Sun 1 Nov 2009
Note: I originally meant to post this many, many months ago.
One of the opening events to start Philly Beer Week was a New Glarus Wisconsin Belgian Red kickoff toast at The South Philadelphia Taproom. SPTR has been a favorite beer bar of mine for several years now – I consider it the spot that truly introduced me to local craft beer in a relaxed, comfy atmosphere. When my brother still lived in South Philly too, I’d find myself there all the time. I always feel welcome, and these days, I always enjoy their vegan hoagie – a delicious mound of tempeh, marinated mushrooms, and slightly spicy homemade veganaise atop a lightly toasted hoagie roll, accompanied by fries and homemade ketchup. How good is this stuff? I usually like neither veganaise nor ketchup, but I love the versions served here.
Anyway, New Glarus is a [vegan] brewery in Wisconsin, who only distribute in Wisconsin. Therefore – it is very very rare to find them on the east coast. Since they legally could not be sold here – SPTR was giving away free tastings!
The Wisconsin Belgian Red is the #1 rated fruit beer on beeradvocate.com. It is delicious. Very tart, slightly sour (but not lambic or belgian sour territory sourness), midly cidery acetic, noticeably syrupy. I liked it a lot, as did Beth. When I suggested I could attempt to brew something similar, she was pretty excited.
After some research I found out that New Glarus uses roughly 2 whole pounds of fresh cherries per 750mL bottle. Whoah. For me to pull that off would be nearly impossible. Not to mention – incredibly messy. I stumbled upon an old issue of Zymurgy that suggested a cheaper, easier way to clone it would involve using a lot of high quality cherry juice – roughly 20% of the volume. Here’s my attempt.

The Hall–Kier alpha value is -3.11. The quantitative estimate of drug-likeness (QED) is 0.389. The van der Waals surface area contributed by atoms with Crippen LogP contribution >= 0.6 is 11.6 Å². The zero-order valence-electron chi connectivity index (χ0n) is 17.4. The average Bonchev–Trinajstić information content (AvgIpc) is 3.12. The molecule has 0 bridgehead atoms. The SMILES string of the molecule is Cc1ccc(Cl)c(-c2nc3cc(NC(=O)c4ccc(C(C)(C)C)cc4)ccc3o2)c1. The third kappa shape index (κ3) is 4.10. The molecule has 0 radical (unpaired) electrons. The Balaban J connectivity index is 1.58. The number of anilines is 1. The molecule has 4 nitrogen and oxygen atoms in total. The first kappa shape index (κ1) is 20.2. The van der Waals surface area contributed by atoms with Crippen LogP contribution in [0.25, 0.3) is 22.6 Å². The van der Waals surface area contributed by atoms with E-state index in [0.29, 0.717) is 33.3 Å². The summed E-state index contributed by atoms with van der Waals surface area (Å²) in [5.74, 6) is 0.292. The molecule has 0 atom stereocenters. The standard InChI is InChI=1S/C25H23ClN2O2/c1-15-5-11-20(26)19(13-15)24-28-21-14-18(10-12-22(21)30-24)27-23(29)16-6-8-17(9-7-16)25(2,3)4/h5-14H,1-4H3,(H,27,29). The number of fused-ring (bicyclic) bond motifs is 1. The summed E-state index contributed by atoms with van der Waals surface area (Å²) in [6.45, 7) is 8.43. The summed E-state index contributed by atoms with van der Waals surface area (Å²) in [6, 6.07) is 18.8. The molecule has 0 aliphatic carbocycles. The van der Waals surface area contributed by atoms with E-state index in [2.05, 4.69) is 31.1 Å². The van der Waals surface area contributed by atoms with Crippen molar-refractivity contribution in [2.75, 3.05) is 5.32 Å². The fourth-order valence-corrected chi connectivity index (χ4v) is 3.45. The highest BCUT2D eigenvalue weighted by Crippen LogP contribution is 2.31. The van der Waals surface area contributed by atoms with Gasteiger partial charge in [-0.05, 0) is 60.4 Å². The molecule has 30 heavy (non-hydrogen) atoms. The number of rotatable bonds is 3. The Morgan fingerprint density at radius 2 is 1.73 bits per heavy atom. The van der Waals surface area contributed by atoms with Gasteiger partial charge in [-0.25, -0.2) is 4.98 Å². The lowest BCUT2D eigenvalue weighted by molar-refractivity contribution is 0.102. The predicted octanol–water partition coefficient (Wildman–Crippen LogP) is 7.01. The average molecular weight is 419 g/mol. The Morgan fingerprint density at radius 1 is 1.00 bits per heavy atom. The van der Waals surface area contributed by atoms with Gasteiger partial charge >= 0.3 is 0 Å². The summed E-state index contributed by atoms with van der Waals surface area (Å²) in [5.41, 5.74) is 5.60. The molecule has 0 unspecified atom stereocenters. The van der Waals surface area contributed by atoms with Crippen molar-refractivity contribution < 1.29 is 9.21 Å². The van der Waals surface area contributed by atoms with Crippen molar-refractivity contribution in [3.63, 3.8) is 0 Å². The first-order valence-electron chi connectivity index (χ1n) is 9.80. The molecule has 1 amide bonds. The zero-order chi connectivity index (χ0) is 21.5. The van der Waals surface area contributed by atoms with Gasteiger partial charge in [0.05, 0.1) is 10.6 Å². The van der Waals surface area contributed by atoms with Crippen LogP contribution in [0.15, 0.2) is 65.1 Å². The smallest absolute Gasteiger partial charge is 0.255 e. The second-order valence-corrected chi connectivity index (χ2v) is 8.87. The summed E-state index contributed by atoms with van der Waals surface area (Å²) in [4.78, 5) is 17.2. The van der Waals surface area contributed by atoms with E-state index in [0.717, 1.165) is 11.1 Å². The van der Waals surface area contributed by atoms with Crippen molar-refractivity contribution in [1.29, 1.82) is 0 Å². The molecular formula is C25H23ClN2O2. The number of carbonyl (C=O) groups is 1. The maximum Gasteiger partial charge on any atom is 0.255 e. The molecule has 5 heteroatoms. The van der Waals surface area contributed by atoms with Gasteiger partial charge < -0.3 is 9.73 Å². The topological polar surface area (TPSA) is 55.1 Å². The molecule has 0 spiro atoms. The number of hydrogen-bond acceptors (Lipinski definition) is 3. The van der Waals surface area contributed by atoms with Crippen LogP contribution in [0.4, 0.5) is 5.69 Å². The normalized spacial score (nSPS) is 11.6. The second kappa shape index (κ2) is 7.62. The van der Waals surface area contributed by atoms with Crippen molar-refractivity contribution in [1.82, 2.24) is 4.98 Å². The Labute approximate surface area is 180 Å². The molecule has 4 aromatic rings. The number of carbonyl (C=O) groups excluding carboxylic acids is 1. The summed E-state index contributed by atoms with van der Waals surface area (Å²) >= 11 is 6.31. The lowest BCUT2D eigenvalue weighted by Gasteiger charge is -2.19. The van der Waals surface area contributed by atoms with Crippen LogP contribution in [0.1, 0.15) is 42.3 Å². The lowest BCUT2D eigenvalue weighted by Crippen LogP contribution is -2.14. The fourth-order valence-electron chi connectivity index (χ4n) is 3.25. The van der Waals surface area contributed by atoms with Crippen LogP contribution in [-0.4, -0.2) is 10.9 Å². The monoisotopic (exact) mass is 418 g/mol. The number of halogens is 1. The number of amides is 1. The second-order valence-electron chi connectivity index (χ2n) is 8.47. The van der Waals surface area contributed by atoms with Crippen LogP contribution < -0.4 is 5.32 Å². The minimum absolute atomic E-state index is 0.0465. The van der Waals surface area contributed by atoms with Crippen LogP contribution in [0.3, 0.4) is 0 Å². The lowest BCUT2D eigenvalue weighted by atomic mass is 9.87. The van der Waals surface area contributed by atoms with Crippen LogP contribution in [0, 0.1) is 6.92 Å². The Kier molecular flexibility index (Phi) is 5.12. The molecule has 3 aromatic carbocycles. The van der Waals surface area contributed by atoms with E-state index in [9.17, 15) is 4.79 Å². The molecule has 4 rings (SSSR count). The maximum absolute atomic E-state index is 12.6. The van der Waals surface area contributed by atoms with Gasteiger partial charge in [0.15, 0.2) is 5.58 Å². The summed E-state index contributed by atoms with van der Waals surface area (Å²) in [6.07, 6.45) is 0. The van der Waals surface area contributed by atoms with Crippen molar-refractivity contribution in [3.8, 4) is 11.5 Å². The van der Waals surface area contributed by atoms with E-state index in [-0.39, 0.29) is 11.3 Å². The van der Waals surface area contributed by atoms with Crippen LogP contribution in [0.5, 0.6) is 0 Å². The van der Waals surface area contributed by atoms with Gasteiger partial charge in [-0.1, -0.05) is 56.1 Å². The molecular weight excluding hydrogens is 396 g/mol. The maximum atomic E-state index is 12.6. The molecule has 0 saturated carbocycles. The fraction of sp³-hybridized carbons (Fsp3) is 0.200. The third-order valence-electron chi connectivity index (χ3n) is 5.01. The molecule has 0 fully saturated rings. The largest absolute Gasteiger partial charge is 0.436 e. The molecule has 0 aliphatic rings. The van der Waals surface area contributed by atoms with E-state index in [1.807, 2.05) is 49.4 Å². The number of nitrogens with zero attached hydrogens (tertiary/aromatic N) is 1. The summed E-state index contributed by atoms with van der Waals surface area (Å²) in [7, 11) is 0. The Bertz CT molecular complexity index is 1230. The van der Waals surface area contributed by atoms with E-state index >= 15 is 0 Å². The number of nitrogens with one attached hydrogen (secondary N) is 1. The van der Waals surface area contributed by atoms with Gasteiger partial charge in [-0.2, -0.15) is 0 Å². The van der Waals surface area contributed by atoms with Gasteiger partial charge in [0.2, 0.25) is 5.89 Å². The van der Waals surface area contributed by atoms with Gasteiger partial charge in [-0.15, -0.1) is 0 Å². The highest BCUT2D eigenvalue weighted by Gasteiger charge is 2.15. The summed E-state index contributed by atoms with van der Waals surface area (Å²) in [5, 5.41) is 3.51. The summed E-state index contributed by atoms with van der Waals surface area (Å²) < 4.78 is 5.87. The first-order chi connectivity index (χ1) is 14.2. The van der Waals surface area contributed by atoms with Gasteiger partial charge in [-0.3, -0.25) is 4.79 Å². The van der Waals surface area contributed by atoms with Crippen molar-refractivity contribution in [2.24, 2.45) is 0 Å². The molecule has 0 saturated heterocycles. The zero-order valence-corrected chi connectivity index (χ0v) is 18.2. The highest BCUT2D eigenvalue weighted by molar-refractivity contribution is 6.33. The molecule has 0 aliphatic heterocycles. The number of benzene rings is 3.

Belgian Tart Cherry
- 5 lb US 2-Row
- 2 lb US Red Wheat Malt
- 6 oz Crystal 40 Malt
- .5 oz Belgian Special B Malt
- .3 oz Organic New Zealand Hallertau Whole Leaf Hops [8.5% AA] (40)
- White Labs WLP530 Abbey Ale yeast
- 1 gallon Knudsen Organic Just Tart Cherry Juice
Single Infusion mash at 154. Target 4 gallons of wort for primary fermentation. When primary has slowed, rack on to the cherry juice (giving you 5 gallons total) and let condition for a few weeks. The cherry juice is going to almost fully ferment in 2 weeks or so. I did this in the keg and just force carbonated when it was done.
This beer turned out okay. I don’t think juice is a suitable replacement for all of the fresh cherries that the Wisconsin Belgian Red uses. The beer finished very very dry and the aroma was very one-dimensional. Using fruit puree – like the sterilized cans of puree that Oregon Fruits produces, I think, would be a step in the right direction.